Path to OSCP
https://localhost.exposed/path-to-oscp/ An interesting ‘trials and tribulations’ story of one man’s path to accomplishing his goal: the OSCP certification. Contains both video logs and various notes and snippets that may be helpful to you.
One Two Punch
https://github.com/superkojiman/onetwopunch I didn’t discover this script until I had already rooted about 15 of the machines in the PWK labs, but I wish I had learned of it sooner. It runs a unicornscan (UDP) to find open ports, then passes them to nmap for service detection. It also looks at all 65,535 ports, so you don’t miss anything. Set this up as one of the first things you do when you start working on a new machine (it takes a while to run), then come back to check the results after you’ve done some manual exploration.
https://github.com/codingo/Reconnoitre “A reconnaissance tool made for the OSCP labs to automate information gathering and service enumeration whilst creating a directory structure to store results, findings and exploits used for each host, recommended commands to execute and directory structures for storing loot and flags.”
This tool ended up being a workhorse, both in the labs and in the exam. Being able to check quick nmap results while more in-depth scans were still going was invaluable for getting things rolling along.
The most useful parts of that site for me were: Finish your lab report for 5 extra points and optionally the course exercises for an additional 5 points. You might need them to reach the 70 points.
You need to write a penetration test report after the exam. Make sure you know how to write it so you know what information to collect during the exam. The lab report is a great practice for this, use it to learn how to document properly.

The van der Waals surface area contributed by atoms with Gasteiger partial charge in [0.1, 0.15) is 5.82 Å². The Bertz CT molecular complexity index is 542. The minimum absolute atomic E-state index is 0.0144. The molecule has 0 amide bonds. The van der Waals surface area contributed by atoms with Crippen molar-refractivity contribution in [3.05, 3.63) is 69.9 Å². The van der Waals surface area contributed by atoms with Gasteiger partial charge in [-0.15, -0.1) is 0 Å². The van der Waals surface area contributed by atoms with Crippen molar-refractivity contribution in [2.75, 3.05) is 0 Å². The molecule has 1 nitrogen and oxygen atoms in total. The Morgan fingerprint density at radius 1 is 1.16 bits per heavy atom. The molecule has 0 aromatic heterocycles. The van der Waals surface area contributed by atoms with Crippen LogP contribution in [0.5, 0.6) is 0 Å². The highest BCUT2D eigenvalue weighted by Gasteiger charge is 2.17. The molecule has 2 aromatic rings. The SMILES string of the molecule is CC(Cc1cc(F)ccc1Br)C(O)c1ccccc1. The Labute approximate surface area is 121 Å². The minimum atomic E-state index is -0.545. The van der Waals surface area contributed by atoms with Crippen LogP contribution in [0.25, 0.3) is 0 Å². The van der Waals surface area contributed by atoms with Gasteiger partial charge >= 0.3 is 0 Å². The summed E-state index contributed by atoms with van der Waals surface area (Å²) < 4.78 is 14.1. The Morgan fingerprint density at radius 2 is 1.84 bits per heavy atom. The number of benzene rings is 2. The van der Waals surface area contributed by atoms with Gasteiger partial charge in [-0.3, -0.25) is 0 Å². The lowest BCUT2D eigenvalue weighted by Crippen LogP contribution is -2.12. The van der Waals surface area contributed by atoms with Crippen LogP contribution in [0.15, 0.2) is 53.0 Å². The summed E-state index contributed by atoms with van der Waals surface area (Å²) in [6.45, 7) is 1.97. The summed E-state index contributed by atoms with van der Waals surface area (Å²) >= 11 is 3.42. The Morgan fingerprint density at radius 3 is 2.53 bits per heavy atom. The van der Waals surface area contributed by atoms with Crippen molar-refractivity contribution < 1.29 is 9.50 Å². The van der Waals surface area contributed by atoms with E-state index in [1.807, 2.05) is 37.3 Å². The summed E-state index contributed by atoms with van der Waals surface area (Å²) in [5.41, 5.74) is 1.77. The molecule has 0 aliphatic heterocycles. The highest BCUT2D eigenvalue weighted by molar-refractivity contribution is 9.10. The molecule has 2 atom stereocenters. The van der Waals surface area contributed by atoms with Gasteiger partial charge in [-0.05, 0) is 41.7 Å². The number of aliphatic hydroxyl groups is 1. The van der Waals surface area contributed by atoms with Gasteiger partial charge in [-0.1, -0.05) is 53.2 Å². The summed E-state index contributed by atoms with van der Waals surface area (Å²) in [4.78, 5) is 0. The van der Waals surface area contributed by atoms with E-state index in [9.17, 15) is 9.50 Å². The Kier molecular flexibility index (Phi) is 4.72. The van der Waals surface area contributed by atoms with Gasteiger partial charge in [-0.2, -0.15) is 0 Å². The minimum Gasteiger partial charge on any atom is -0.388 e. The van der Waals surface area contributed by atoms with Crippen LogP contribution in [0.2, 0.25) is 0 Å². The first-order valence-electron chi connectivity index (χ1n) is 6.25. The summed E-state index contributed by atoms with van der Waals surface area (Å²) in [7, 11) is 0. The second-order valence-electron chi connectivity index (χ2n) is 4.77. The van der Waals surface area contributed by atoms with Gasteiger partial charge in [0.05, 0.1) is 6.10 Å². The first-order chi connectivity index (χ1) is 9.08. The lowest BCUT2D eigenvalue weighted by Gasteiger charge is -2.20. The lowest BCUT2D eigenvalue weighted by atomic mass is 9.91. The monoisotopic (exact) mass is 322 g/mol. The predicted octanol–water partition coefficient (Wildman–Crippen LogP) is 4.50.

There were so many people in the NetSec Focus OSCP Slack channel that skipped the exercises, skipped the videos, and skipped documenting the requisite 10 VMs to get the bonus points for the exam. I saw more than a few of them fail the exam as a result. I would likely have failed the exam had I not completed the exercise and 10 lab machine documentation. All I will say is this:
Do not skip the exercise or lab documentation. These are free points. The way the exam scores total up, you may well need these points to pass!
Timing of the Exam
Also from this page, I chose to follow this exact strategy for timing, and it really worked for me. The important thing to consider is being able to have two fresh starts.
“The second attempt I’ve started the exam at 3 PM and planned to work till 3 AM and then sleep till early morning. This way I had 2 ‘fresh’ starts for the exam to utilize more productive hours.”
I ended up sleeping from 2am to 5am, at which point I set an alarm and a full pot of coffee to carry me through until the exam was over. I also had the support of my amazing wife, who kept me fed and hydrated the whole time.
The Offsec PWK Kali VM
Use the provided Kali VM, do not use the latest/greatest Kali version. Offset provides you with a VM that has been customized to contain everything you need to complete the course and the exam. There is no need to update it. There is no need to run the latest version of Kali. In fact, they customize it in certain ways to make sure you don’t run into problems, so don’t try to use something different. I witnessed multiple people having problems with this in the NetSec Focus OSCP Slack channel, and I wisely used the Offset Kali VM the whole course to avoid issues.